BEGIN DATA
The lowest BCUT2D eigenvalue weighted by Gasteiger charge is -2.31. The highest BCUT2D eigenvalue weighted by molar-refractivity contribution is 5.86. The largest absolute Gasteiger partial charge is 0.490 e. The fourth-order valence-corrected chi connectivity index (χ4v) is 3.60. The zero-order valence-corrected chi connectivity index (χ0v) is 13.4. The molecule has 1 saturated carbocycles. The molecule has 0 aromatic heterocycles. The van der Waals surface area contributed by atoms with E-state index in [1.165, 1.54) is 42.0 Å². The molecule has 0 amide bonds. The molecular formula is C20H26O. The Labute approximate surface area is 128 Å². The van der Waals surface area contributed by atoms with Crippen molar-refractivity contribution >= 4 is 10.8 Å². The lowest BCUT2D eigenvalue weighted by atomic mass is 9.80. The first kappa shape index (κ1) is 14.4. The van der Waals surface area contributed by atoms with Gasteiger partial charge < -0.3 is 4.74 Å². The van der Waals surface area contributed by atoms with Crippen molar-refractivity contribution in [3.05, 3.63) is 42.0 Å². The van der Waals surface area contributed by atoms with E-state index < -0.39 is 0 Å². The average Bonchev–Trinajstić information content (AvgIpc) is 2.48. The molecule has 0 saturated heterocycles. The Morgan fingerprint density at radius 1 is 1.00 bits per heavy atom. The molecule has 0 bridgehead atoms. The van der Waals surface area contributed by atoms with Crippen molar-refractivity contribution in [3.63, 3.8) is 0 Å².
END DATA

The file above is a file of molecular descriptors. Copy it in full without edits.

The lowest BCUT2D eigenvalue weighted by Gasteiger charge is -2.31. The highest BCUT2D eigenvalue weighted by molar-refractivity contribution is 5.86. The largest absolute Gasteiger partial charge is 0.490 e. The fourth-order valence-corrected chi connectivity index (χ4v) is 3.60. The zero-order valence-corrected chi connectivity index (χ0v) is 13.4. The molecule has 1 saturated carbocycles. The molecule has 0 aromatic heterocycles. The van der Waals surface area contributed by atoms with E-state index in [1.165, 1.54) is 42.0 Å². The molecule has 0 amide bonds. The molecular formula is C20H26O. The Labute approximate surface area is 128 Å². The van der Waals surface area contributed by atoms with Crippen molar-refractivity contribution >= 4 is 10.8 Å². The lowest BCUT2D eigenvalue weighted by atomic mass is 9.80. The first kappa shape index (κ1) is 14.4. The van der Waals surface area contributed by atoms with Gasteiger partial charge < -0.3 is 4.74 Å². The van der Waals surface area contributed by atoms with Crippen molar-refractivity contribution in [3.05, 3.63) is 42.0 Å². The van der Waals surface area contributed by atoms with E-state index < -0.39 is 0 Å². The average Bonchev–Trinajstić information content (AvgIpc) is 2.48. The molecule has 0 saturated heterocycles. The Morgan fingerprint density at radius 1 is 1.00 bits per heavy atom. The molecule has 0 bridgehead atoms. The van der Waals surface area contributed by atoms with Crippen molar-refractivity contribution in [3.63, 3.8) is 0 Å².